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Battle over 'Beloved': McAuliffe criticizes Youngkin for ad he calls 'racist dog whistle'

The Pulitzer Prize-winning book by Toni Morrison is at the center of a raging argument in the closing days of the race for governor of Virginia.

One of the great American novels that recounts the horrors of slavery has erupted as a flashpoint in the closing days of Virginia's race for governor, with Democrat Terry McAuliffe and his allies accusing Republican Glenn Youngkin of "racist" campaigning.

A woman who advocated to ban Toni Morrison's "Beloved," a staple of high school English programs, from Virginia schools appeared in a Youngkin ad released Monday.

The woman, Laura Murphy, identified as a mother from Fairfax County, recalls McAuliffe's opposition to legislation she pushed for that would have allowed parents to prevent their children from studying sexually explicit literature — an effort known at the time as the "Beloved Bill."

The book Murphy objected to, which is never mentioned by name in the minutelong spot, was "Beloved," the winner of the 1988 Pulitzer Prize for fiction by Morrison, the late celebrated Black writer who later won the Nobel Prize for literature.

"There's only one thing that is disgusting and gross here, and it's Glenn Youngkin's newest racist dog whistle," Richmond Mayor Levar Stoney said Tuesday on a call the Virginia Democratic Party arranged for reporters. "Black Virginians know it when they see it and know it when they hear it."

Youngkin's campaign dismissed the accusations of racism by calling attention to the Black Virginia legislators who voted for the measure, which was included in similar bills in 2016 and 2017. The bills passed with bipartisan support before McAuliffe, in his first term as governor, vetoed them on free speech grounds, saying he was concerned about censoring the teaching of classics deemed offensive.

"Are these Democrats racist?" Youngkin spokesperson Matt Wolking asked in an email.

McAuliffe is seeking to return to the office he held from 2014 through 2018, and polls indicate that the race is tied. Youngkin, a former CEO of the private equity giant Carlyle Group, has made education a central issue in his campaign. Virginia law prohibits governors from serving consecutive terms.

Youngkin has seized on a remark at their last debate, when McAuliffe, defending his vetoes, said he didn't think "parents should be telling schools what they should teach."

In the Youngkin ad released this week, Murphy recalls having worked with Virginia legislators to address her concerns about the book.

"As a parent, it's tough to catch everything," she says. "So when my son showed me his reading assignment, my heart sunk. It was some of the most explicit material you can imagine. I met with lawmakers. They couldn't believe what I was showing them. Their faces turned bright red with embarrassment."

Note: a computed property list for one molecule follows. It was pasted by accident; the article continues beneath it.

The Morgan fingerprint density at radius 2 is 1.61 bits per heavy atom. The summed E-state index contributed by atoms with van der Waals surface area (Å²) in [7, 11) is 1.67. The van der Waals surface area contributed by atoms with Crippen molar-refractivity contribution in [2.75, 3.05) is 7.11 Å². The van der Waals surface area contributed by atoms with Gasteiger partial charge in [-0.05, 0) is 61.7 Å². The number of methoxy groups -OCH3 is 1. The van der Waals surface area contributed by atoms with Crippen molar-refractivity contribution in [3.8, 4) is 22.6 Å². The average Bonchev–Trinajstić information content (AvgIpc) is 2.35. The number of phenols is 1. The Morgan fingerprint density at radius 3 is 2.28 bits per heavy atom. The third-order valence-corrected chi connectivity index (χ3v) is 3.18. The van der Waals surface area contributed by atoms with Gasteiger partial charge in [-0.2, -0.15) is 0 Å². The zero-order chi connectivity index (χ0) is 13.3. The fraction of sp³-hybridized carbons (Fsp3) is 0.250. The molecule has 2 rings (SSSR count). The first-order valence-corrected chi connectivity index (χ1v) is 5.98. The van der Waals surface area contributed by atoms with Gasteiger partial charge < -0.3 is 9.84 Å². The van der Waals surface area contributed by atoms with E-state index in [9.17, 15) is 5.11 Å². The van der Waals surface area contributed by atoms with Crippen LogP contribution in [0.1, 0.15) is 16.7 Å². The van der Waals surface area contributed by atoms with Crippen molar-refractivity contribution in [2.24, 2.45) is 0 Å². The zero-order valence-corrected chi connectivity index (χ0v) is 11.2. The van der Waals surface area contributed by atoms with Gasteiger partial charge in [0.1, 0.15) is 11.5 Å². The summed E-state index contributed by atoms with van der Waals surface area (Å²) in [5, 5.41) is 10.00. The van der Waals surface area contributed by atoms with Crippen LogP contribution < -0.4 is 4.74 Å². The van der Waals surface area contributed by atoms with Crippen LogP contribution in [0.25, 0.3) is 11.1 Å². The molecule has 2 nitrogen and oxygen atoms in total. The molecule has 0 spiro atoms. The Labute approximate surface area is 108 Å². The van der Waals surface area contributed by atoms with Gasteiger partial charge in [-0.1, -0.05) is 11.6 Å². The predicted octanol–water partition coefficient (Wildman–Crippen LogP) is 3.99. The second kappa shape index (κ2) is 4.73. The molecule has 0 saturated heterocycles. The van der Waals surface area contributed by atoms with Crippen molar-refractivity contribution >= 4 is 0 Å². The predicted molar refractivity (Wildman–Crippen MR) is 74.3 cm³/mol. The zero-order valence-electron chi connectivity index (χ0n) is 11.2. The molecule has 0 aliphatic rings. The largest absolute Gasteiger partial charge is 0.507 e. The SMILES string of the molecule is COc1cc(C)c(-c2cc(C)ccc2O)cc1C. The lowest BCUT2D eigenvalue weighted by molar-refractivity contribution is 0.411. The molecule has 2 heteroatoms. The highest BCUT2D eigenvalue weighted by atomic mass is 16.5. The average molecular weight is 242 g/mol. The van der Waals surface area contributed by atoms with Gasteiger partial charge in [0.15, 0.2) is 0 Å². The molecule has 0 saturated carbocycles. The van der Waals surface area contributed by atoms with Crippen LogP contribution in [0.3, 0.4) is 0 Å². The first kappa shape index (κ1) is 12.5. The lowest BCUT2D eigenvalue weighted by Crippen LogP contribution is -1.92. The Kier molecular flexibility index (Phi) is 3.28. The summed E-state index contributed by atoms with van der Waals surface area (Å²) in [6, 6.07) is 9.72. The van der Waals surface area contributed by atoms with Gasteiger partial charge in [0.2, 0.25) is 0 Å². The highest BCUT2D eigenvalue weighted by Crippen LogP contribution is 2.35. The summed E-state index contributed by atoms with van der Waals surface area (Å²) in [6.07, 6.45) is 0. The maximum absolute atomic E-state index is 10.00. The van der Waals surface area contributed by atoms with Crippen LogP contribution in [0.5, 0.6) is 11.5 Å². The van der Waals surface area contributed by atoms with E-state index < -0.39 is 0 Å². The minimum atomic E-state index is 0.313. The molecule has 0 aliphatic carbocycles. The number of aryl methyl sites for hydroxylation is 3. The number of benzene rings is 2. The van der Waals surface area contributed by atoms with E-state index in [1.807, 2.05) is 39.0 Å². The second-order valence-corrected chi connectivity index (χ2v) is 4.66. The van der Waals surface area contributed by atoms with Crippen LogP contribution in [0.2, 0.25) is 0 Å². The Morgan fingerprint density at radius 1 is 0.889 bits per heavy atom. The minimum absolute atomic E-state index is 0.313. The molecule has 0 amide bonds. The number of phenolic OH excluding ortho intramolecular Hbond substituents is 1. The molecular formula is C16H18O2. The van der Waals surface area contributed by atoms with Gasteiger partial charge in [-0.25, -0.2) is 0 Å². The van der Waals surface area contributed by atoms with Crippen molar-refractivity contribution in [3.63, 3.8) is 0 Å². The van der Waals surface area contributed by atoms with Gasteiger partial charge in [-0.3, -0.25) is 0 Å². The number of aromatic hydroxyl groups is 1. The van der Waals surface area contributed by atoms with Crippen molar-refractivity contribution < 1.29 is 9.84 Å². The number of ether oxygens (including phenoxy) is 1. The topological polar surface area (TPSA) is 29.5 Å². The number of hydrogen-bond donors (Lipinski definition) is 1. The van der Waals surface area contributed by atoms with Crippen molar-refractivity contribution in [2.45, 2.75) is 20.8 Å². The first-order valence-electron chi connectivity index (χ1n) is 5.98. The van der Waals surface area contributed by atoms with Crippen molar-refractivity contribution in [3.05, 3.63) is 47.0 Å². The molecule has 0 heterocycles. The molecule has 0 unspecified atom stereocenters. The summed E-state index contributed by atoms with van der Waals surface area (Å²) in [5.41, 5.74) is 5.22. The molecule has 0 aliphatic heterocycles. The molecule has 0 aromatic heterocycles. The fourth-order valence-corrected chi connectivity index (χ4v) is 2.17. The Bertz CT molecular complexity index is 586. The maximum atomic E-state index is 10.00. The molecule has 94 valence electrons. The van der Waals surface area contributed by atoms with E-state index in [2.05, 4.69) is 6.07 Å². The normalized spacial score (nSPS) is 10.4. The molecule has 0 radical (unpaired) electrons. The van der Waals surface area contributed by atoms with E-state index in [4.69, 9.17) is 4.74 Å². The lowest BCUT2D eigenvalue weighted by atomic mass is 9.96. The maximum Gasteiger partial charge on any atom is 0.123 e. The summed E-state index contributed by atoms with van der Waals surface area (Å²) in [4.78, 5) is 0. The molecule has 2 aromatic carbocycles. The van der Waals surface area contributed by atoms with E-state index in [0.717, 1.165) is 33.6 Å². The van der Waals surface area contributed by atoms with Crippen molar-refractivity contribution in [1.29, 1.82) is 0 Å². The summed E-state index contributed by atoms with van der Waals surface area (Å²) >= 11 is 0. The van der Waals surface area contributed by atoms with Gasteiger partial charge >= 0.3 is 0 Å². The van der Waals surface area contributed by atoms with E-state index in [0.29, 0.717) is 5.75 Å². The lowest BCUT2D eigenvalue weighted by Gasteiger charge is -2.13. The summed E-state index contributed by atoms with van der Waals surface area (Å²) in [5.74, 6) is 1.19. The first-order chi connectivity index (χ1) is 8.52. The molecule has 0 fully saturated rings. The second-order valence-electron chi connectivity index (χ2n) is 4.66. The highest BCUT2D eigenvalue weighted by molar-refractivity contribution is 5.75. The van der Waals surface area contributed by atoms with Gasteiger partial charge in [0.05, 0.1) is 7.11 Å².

McAuliffe, Murphy says, "doesn't think parents should have a say," adding: "He said that. He shut us out."

"Beloved" centers on a Black woman haunted by the young daughter she killed to spare her a life of enslavement. The book, which was adapted into an Oprah Winfrey film, has been a fixture in high school curriculums, although scenes of rape and bestiality have triggered complaints from activists and parents like Murphy.

Since the ad's debut Monday, McAuliffe and his allies have framed Youngkin's strategy as an effort to ban books by Black writers, although the realities involving the legislation are more nuanced. Democrats also see an opportunity to tie Youngkin's attack to their core argument: that he is a newer version of former President Donald Trump, who used racist rhetoric in his campaigns.

"In the final week of this race, Glenn Youngkin has doubled down on the same divisive culture wars that have fueled his campaign from the very beginning," McAuliffe said in a statement late Monday. "Youngkin's closing message of book banning and silencing esteemed Black authors is a racist dog whistle designed to gin up support from the most extreme elements of his party — mainly his top endorser and surrogate, Donald Trump."

Youngkin hasn't campaigned with Trump, but Democrats — including former President Barack Obama at a rally with McAuliffe last weekend — have criticized him for not doing more to distance himself from Trump's rhetoric. Youngkin has called for auditing voting machines, a pitch that plays into Trump's lie that the 2020 election was stolen from him.

"People wanting to ban books about slavery and racism, that's who Glenn Youngkin has said he will stand up for if elected. That's who Glenn Youngkin wants to elect him," Louise Lucas, the Democratic president pro tempore of the state Senate, said on Tuesday's call with the state party. "While this kind of rhetoric that has been coming from Glenn Youngkin is disgraceful, it's hardly new."

Lucas, responding to a question from a reporter, also rebuked the Democratic legislators who supported the "Beloved Bill."

"I would hope that they have learned the lesson over time that these are truly attempts to try to silence the voices of Black authors and turn us back to a time when the works and the progress of Black people will not be recognized," she said. "And for those of us who know our history, we're just not going to stand by and let that happen."